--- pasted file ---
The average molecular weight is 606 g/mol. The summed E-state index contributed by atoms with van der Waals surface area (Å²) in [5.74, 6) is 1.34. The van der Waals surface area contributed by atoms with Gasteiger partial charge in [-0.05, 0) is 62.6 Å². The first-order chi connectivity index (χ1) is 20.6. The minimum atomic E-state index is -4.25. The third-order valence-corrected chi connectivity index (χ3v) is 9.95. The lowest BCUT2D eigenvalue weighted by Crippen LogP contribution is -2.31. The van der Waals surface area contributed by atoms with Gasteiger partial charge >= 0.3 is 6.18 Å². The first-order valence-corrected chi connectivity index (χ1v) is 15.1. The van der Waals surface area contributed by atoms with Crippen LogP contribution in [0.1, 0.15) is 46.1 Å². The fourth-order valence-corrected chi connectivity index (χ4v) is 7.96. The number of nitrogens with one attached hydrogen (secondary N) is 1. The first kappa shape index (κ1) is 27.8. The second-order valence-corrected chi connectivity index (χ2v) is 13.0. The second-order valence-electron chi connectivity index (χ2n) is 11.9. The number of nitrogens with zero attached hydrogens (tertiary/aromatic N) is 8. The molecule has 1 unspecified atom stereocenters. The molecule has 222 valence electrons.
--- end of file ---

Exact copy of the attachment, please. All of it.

The average molecular weight is 606 g/mol. The summed E-state index contributed by atoms with van der Waals surface area (Å²) in [5.74, 6) is 1.34. The van der Waals surface area contributed by atoms with Gasteiger partial charge in [-0.05, 0) is 62.6 Å². The first-order chi connectivity index (χ1) is 20.6. The minimum atomic E-state index is -4.25. The third-order valence-corrected chi connectivity index (χ3v) is 9.95. The lowest BCUT2D eigenvalue weighted by Crippen LogP contribution is -2.31. The van der Waals surface area contributed by atoms with Gasteiger partial charge >= 0.3 is 6.18 Å². The first-order valence-corrected chi connectivity index (χ1v) is 15.1. The van der Waals surface area contributed by atoms with Crippen LogP contribution in [0.1, 0.15) is 46.1 Å². The fourth-order valence-corrected chi connectivity index (χ4v) is 7.96. The number of nitrogens with one attached hydrogen (secondary N) is 1. The first kappa shape index (κ1) is 27.8. The second-order valence-corrected chi connectivity index (χ2v) is 13.0. The second-order valence-electron chi connectivity index (χ2n) is 11.9. The number of nitrogens with zero attached hydrogens (tertiary/aromatic N) is 8. The molecule has 1 unspecified atom stereocenters. The molecule has 222 valence electrons.